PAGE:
There’s nothing hotter than a cocktail on a chilly fall day — really.
As cold weather sets in here in Chicago, age old wisdom tells us to turn to porters and stouts. But the older I get, the harder it is on my stomach to enjoy a good beer. What’s a 30-something to do? Warm up her booze.
Drinking alcohol warm is an art that must be carefully practiced. You need exactly the right chemistry — literally — to make your cocktail concoction perfect. Follow these easy rules, though, and you’ll be warm and tipsy all winter long, just as nature intended.
1. Lean on big flavors.
One of my favorite party tricks is this warm whiskey cocktail, which I make time after time in the cold winter months. It’s simple as can be — I grab apple butter, pear butter, peach jam, apricot jam, or whatever else I have on hand and infuse it with fall herbs. The flavors here hold up well to heat, time, and booze. This fruity, spiced simple syrup gets mixed with whiskey, put in a carafe, and served up as the hottest drink of the season. It works every time.
2. Respect the classics.
A hot toddy is perhaps the best known example of a warm, boozy beverage. It’s in the name! A drink traditionally made with whiskey, water, honey, and lemon, the toddy is a drink that we turn to in our house on the days that the winter chill cuts through our bones or when we feel a cold coming on. It’s timeless for a reason, and taking inspiration from timeless drinks like the toddy, buttered rum, or a glass of mulled wine, is never a bad idea. Use fun, local spirits like Apologue Liqueurs or Amaro Cinpatrazo to add a local flare.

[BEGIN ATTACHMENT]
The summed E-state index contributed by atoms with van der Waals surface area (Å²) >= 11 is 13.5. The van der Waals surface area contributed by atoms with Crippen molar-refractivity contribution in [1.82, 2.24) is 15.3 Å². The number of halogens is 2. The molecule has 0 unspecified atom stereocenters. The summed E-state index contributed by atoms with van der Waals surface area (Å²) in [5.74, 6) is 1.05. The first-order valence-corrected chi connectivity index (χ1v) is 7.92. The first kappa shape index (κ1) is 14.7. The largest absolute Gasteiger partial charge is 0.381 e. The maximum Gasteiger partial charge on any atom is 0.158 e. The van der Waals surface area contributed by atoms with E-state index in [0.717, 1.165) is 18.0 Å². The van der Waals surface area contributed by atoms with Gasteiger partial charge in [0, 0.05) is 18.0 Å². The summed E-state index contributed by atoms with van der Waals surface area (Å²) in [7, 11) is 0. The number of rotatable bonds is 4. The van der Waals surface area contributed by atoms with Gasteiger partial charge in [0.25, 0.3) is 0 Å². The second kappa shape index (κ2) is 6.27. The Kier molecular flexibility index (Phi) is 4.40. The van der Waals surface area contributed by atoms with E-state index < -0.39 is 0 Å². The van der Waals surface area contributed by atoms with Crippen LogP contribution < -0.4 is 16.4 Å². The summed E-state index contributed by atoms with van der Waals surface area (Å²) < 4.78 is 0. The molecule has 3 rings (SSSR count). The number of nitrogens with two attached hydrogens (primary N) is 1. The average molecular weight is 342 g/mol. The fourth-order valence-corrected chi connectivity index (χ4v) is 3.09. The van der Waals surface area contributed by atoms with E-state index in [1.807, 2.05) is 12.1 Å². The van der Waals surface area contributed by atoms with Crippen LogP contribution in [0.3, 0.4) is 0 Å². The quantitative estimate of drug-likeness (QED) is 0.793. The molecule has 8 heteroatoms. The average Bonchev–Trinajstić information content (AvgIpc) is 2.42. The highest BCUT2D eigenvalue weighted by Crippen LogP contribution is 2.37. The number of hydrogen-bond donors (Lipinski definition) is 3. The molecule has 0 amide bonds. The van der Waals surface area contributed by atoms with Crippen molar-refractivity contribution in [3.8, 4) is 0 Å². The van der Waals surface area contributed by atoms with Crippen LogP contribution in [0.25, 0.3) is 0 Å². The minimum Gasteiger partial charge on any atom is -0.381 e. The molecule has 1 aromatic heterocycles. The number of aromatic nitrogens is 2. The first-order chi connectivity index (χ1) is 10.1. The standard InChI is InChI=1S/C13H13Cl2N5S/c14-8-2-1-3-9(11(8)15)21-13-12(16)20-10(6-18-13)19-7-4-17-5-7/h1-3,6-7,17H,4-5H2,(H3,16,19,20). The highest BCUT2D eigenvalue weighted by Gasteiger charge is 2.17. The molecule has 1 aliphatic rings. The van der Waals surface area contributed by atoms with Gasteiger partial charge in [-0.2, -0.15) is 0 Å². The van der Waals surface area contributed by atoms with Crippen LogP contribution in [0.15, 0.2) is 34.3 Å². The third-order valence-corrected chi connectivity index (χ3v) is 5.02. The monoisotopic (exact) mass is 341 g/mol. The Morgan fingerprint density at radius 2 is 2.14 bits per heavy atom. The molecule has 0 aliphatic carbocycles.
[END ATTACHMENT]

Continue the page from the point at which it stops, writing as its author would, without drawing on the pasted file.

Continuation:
3. Don’t add dairy.
Besides being on the ever-growing list of things that my stomach struggles to digest, dairy is a hard sell for me when alcohol is involved for one reason: curdling. When milk or cream (including cream based liqueurs like Bailey’s) meets citrus, the pH of the milk lowers and causes it to curdle, making any drink instantly curdle. The higher fat content that the dairy has, the less likely it is to curdle, so if you’re determined to break some rules, opt for heavy cream.
4. Invest in a mug.
If you go to the trouble of making a nice, warm cocktail to keep away the cold, you need a mug to protect that heat. My husband and I each have a designated mug for our boozy winter cocktails so that the flavors don’t carry over to our morning coffees. Make sure to pick a mug that has a nice insulator — that way your cocktail stays warm while your hands don’t get burned.
If you are interested in learning how to make all of the must-drink classic cocktails for the upcoming holiday season, don't miss How to Make Classic Cocktails. It's our new hybrid format, so you can choose to join us in-person at the Merchandise Mart or virtually from your home.
- Register for in-person at the Mart on Friday, November 5 at 6:30pm
- Register for virtual on Friday, November 5 at 6:30pm CST